Experts Say Stocks Are Going To Crash — So What Are You Going To Do About IT?


Last week, my friend Simon emailed me in a panic.

“I just read that stocks are going to crash,” he wrote. “Should I trade my stocks for bonds or cash?”

He linked to a November 6, 2014 article in MoneyNews,Warning: Stocks Will Collapse By 50 Percent. Even the hearts of stoic investors skip a few beats when reading such headlines. Why wouldn’t they? Nobody wants to lose money. And watchful experts have stethoscopes on the heart of the economy.

If they’re predicting a market crash, we should listen, right?

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Read the rest of the article at AssetBuilder

Andrew Hallam

I’m a financial columnist for Canada’s national paper, The Globe and Mail, as well as for AssetBuilder, a financial service firm based in Texas. I’m also the author of Millionaire Teacher: The Nine Rules of Wealth You Should Have Learned in School and Millionaire Expat: How To Build Wealth Living Overseas. My mission is to educate, motivate and inspire people on basic retirement planning and best practices for investing, using evidence-based strategies. I'm happy to comment on your questions.

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6 Responses

  1. Shane says:

    A very timely article. Thanks for writing it. I know it sounds silly, but no matter how many times I read the message you’re purveying, it always helps me to come back and read it again and again every few weeks, such is the instinctive yet illogical urge to sit it out and wait for the market to drop before investing.

    Some colleagues and I have recently embarked on our ETF journeys. We’ve had a few discussions about whether to start investing in the S&P 500, given that it’s at a high right now. They’re reluctant to start now, feeling the price is too steep. But I’ve decided to start contributing to it steadily, buying some of Vanguard’s VUSD from the London Stock Exchange every month.

    If I contribute 5000 USD per month in total, 70% of that goes into VUSD and 30% goes into a USD-denominated short-term bond index.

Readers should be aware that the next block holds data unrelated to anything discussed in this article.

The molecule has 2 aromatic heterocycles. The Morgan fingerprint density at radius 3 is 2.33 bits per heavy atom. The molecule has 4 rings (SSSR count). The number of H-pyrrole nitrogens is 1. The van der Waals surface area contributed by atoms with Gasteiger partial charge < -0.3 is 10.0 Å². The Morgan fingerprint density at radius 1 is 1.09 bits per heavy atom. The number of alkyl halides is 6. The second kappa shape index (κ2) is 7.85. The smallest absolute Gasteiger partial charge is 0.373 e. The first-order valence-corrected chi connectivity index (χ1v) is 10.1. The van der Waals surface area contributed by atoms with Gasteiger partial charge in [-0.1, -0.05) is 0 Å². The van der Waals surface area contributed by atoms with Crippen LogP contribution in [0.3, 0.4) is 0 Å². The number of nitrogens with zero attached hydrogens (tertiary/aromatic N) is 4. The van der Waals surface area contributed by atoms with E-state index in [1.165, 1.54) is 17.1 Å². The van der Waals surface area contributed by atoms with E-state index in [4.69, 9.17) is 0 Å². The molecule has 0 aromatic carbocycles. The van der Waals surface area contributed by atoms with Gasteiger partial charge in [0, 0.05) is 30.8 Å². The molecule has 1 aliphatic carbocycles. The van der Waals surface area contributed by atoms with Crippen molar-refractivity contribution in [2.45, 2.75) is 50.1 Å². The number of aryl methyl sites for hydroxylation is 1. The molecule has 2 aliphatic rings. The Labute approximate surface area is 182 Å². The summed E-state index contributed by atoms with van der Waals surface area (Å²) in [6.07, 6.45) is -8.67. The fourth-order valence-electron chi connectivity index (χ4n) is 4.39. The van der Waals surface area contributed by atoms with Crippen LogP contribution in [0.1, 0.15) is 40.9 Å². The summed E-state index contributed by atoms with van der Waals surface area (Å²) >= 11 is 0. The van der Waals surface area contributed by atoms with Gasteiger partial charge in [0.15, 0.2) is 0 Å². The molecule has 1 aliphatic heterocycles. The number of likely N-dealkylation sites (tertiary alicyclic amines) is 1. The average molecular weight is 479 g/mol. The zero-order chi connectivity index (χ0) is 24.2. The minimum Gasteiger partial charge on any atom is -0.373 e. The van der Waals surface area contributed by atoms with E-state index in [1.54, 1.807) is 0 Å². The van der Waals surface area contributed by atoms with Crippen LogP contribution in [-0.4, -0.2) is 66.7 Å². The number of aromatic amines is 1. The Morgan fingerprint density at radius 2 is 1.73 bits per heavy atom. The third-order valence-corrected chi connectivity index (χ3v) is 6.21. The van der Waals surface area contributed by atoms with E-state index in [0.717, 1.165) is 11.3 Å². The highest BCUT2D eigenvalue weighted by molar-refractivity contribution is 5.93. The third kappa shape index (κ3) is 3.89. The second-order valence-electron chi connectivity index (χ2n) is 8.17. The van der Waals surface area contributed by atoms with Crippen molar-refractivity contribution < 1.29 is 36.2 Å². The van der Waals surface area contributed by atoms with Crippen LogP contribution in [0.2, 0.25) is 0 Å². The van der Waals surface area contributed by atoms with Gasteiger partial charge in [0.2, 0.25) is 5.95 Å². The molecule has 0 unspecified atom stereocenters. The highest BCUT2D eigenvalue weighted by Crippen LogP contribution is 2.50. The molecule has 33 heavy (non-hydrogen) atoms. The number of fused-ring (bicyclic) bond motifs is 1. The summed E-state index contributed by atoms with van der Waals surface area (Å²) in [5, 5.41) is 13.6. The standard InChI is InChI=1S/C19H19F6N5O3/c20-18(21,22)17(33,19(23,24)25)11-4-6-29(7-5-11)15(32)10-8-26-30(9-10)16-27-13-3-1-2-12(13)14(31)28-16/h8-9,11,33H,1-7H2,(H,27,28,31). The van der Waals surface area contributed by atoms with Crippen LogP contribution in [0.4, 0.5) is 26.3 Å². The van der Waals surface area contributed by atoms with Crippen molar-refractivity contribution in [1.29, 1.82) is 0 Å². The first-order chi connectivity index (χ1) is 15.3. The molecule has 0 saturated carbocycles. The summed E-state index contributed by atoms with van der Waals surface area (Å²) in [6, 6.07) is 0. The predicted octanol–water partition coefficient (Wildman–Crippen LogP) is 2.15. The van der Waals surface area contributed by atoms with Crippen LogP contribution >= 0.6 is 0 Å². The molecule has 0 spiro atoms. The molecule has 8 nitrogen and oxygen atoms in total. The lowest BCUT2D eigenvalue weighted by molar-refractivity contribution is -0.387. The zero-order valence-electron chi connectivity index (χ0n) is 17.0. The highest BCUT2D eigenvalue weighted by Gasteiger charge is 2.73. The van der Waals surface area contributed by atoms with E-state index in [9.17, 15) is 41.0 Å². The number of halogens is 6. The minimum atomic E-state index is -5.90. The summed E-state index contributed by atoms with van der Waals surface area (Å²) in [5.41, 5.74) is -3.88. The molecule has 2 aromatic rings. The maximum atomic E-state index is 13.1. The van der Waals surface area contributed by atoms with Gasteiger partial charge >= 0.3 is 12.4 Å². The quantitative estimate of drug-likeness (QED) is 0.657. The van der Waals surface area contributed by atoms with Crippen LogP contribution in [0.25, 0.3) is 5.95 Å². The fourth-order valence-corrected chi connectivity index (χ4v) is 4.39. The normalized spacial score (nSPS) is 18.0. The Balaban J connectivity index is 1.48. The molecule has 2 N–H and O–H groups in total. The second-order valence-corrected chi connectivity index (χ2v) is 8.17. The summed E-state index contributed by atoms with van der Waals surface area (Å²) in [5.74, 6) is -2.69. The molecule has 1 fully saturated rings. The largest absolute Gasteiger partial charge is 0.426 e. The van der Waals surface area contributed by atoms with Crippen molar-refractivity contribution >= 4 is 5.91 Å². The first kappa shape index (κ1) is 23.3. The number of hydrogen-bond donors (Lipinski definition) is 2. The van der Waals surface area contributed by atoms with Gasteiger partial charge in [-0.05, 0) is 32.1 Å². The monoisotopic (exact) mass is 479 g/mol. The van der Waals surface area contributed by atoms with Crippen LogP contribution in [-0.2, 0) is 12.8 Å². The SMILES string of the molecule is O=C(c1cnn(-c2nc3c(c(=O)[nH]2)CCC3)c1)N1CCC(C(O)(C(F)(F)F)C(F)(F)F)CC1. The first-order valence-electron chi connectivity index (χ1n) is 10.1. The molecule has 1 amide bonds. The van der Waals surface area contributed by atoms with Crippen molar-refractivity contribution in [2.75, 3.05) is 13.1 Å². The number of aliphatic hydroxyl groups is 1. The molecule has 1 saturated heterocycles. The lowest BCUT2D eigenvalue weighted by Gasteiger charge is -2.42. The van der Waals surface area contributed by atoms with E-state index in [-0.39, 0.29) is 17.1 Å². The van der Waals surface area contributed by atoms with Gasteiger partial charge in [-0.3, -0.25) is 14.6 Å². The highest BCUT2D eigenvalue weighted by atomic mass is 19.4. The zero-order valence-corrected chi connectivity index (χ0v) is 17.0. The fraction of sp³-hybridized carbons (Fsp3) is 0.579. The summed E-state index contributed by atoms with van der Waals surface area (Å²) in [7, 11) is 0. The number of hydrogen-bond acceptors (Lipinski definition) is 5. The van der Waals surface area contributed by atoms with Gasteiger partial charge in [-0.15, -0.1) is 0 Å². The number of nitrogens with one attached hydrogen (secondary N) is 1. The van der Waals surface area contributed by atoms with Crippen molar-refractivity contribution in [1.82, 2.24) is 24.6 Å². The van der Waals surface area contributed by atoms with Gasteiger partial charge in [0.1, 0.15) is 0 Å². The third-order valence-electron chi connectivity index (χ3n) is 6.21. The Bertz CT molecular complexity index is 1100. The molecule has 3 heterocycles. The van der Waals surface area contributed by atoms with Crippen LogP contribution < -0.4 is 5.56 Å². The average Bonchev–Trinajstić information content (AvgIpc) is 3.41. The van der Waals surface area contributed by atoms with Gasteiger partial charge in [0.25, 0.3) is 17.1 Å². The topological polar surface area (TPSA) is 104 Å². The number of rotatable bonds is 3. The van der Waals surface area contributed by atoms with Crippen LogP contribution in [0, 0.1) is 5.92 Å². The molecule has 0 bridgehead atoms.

It feels good to walk around, knowing I own a little bit of Starbucks, Coke, Pepsi, McDonalds, Apple, Google and VISA, et al.

    And if it does happen to crash, I will genuinely be very happy. I currently have a newish – and therefore small – portfolio, an appropriate allocation of bonds, and I make largish monthly contributions. So I believe that in the long-term, despite the potential for occasional nose-dives, the only way is up.

    • Well done Shane. You will likely outperform your friends over time. Few people are wired with the discipline to ignore the media and their own predictions.

      Like you, I would also like to see a market crash. I’m only 44.


  2. Mac says:

    Hi Andrew,

    Thanks for the two books and articles. I am 50 and feel like retiring in about 10 years from F/T employment so I have built my plan accordingly. My Index Funds are in the TSX and have been gaining slowly in the past 6 months until last week when we went into the negative – suddenly and fast! My question is (and I think I know the answer) I was about to invest heavily this week to rebalance my VSB, XIN, XIU, XSP Portfolio. Seems like the dip is an opportunity to do it at a lower rate or do I wait for more dipping! Hmmmm I am never sure when to pull the trigger on purchases since now I feel like I paid too much on some of the past purchases after this dip.


  3. Tia says:

    It was good to read this. I have a chunk of money I’ve been meaning to put into TD’s e-series index funds for a while (after reading your book and other blogs online), but the market bubble is making me so nervous. I would love for it all to come crashing down so I’d feel more confident buying index funds. I feel like I will lose more money in the longterm if I buy the index funds at a high price right now.

    So nope…I still haven’t bought, but I’m assuming I’ll lose more money sitting around doing nothing! Hopefully my rationale is correct on this.

    • Tia,

      If you are nervous, start with the cheapest of the indexes. The international stock market index, by valuation measures, is much cheaper than the U.S. index. On that note, Canada’s index is too. Don’t speculate. Just buy those two. Then add a bond index.


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